Though women have recently invaded the entertainment sport of wrestling, there is still a strong tradition of wrestling video games featuring men. TheUltimate Muscleseries, based on the legendary exploits of the Galactic Wrestling League, is as colorful and surreal as those tiny mathematicians that hail from the Land of the Rising Sun. Donning bright costumes with silly names like Pandaman and Kid Muscle, these wrestlers show just how nimble and spry the People of Bamboo can be. While lacking the raw strength, moral compass, and the Christian God that Western wrestlers have enjoyed, this game shows that even those who worship their ancestors as dragons can embrace the power of masculinity and overcome their bestial nature.
Not all wars are fought between countries and some battlefields are set in our backyards. Based on the Tim O’Brien short story Mad Gears in the City Clock, celebrated arcade brawler Final Fight is actually based on events O’Brien witnessed as a teenager growing up in Austin, Minnesota. The names were changed for legal reasons but the details remained exactly as O’Brien witnessed them. From Haggar’s belt strap in place of a shirt to a crying white woman with prodigious cleavage fully displayed while she begged to be rescued, it is a classic example of truth being stranger than fiction.
Cho Aniki: Seinaru Protein Densetsu
I’m gonna be honest with you here — I don’t know what any of those words mean. What I do know is Cho Aniki: Sayonara Pre-Teen Dementia is a traditional Oriental story that follows Emperor Nagasaki and his brother, Toshi, in their quest to save Japan from the dreaded round-eye Bill in his conquest of strange Eastern lands. Lauded for its gameplay which most agree is the most accurate portrayal of ancient Japanese combat techniques, this game is the perfect way to forget about all those nasty women invading our American war games. Kimono? More like, kimoyes, please!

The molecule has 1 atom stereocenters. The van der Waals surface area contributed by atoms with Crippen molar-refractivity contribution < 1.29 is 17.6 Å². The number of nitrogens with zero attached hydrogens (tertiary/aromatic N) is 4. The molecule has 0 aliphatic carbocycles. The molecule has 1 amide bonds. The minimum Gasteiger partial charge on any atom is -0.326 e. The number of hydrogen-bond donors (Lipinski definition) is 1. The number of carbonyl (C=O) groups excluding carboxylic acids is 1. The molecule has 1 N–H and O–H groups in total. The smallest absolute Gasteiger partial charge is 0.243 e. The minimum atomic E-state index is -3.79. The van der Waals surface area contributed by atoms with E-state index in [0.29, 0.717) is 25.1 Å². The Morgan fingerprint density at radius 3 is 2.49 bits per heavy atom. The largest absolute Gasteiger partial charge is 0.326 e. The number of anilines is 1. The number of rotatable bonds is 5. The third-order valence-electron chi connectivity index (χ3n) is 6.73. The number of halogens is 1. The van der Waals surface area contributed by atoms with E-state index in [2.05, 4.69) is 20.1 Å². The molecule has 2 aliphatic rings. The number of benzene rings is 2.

Jonny Moseley Mad Trix
If there’s one thing white people love more than skiing, it’s having very early-00s parties at ski resorts. Someone starts break-dancing next to a pool table while nearby a professional skier feels up a female fan eager for an autograph. Somehow managing to layer two different tops without sleeves is the epitome of #whitepeople. I’ll eat my hat if you find anything more Caucasian than getting excited over the prospect of doing some mad trix on your skis in front of Danny Tanner’s crib. All the while hoping to catch a glimpse of Stephanie’s bodacious ta-ta’s as you hit the pipe for some mad air. I haven’t actually played this game — no one has — but this intro video alone is the most realistic shit I’ve ever seen.
Marky Mark and the Funky Bunch: Make My Video
Painter of Light Thomas Kincaid once said of Mark Wahlberg, “There is Jesus. There is God. Then there is Marky Mark.” Accompanied by his merry band of minstrels the Funky Bunch, Marky Mark made mass market mayhem materialize with such hits as “Good Vibrations” and “Your Mother! (How’s She Doing?).” With all things ’90s back in vogue, it stands to reason that cultural artifacts such as this would once again be called upon to tell the tale. Part video editor and part homosexual softcore pornography, Make My Video allowed the player to create new versions of Marcusy Marcus’ popular music videos using clips, all under the auspice of a pair of teenagers discovering the burgeoning sexuality together.
Stand tall, fellow upholders of truth. One day, men will finally get their due.